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Ojai’s Dr. Jim Halverson gives updates on how Ojai Valley doctors are taking care of their patients as world deals with COVID-19

3 24 HALVERSONPIC
Photo by Robyn Halverson
Dr. Jim Halverson of Ojai

 

By Marianne Ratcliff, Ojai Valley News editor

Ojai Valley doctors have new protocols as they are on the local front lines of the global pandemic that has so far been contracted by at least two Ojai residents, one Oak View resident and 98 Ventura County residents, as of Saturday, March 28.
Dr. Jim Halverson, who is one of a group of Ojai Vally primary-care physicians, spoke to the Ojai Valley News on Tuesday with updates about how local doctors are ensuring their patients are cared for during these challenging times.

 

 

Most local doctors’ offices are open full time and all are exercising extreme caution with new infection-control protocols, he said. They are seeing their regular patients, although several patients are postponing routine physicals.
Patients also have the option to check in with their doctors electronically, via their smart phone and computer apps or a simple phone call. Telemedicine, as it is called, is not a new concept, but is a way to communicate with doctors that is becoming more common as people are advised to keep 6 feet apart. “It is very practical for patients who have concerns we can address that don’t necessarily require that we have their temperature taken,” Dr. Halverson said, adding, “It is an extremely interactive option.”

When you go to see the doctor

There are other changes, as now Dr. Halverson and others who interact with patients wear masks, and all the medical office staff have their temperatures taken twice a day.
For a doctor who does not wear a white coat, or even a tie to the office — Dr. Halverson quips he does not want to give his patients “white coat blood pressure” — wearing a mask while seeing patients is new, but necessary, to protect patients and healthcare providers alike.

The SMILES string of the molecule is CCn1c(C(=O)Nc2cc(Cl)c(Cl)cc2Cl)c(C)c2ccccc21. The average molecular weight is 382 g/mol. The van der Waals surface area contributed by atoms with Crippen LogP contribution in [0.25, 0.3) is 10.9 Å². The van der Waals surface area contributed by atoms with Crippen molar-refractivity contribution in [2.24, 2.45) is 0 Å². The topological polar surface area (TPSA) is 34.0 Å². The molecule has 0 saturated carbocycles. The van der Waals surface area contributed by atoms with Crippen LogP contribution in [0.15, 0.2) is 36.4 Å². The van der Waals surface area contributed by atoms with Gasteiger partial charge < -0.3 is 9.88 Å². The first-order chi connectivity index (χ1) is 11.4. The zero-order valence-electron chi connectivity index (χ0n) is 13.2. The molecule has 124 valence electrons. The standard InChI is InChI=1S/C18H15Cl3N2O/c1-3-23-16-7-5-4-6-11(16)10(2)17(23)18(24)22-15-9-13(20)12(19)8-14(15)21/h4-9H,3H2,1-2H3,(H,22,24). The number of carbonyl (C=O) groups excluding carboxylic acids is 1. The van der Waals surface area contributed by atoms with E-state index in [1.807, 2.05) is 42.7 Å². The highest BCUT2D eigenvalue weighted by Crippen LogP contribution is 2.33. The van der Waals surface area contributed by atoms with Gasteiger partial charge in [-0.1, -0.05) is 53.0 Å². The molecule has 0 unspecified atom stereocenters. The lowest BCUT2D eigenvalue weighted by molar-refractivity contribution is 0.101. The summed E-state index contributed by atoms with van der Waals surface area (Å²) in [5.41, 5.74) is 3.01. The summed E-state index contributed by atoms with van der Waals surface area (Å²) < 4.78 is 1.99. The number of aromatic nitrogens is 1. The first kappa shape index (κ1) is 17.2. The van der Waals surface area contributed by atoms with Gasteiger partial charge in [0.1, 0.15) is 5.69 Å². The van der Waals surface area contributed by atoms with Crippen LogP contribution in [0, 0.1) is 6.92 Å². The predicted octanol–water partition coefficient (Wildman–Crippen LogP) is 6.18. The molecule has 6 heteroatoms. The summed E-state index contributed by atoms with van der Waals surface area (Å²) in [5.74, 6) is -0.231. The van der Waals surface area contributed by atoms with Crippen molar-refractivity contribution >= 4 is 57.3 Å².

Patients are advised to call their doctors’ offices in advance of a visit. The front door to the office is locked, but patients are greeted by a nurse outside, who asks patients if they have a fever, respiratory symptoms or any known exposure to COVID-19.
If patients have any of those symptoms or a known exposure, they are asked to return to their car, where they have their temperature taken.
In addition, people with respiratory illnesses are seen in the afternoon and others in the morning. If people do need to be seen in person by a doctor, chairs in the waiting room are spaced apart, magazines are no longer available, and wait times are short.
Dr. Halverson said his office, for the time being, is well stocked with masks, including several donated from people who still had extras from the Thomas Fire.

 

Changes at hospitals

He said that there were not any COVID-19 patients at Ojai Valley Community Hospital as of March 24, but that the hospital has an emergency-bay triage tent, ventilators, and negative-pressure rooms for patients who need to be kept in isolation.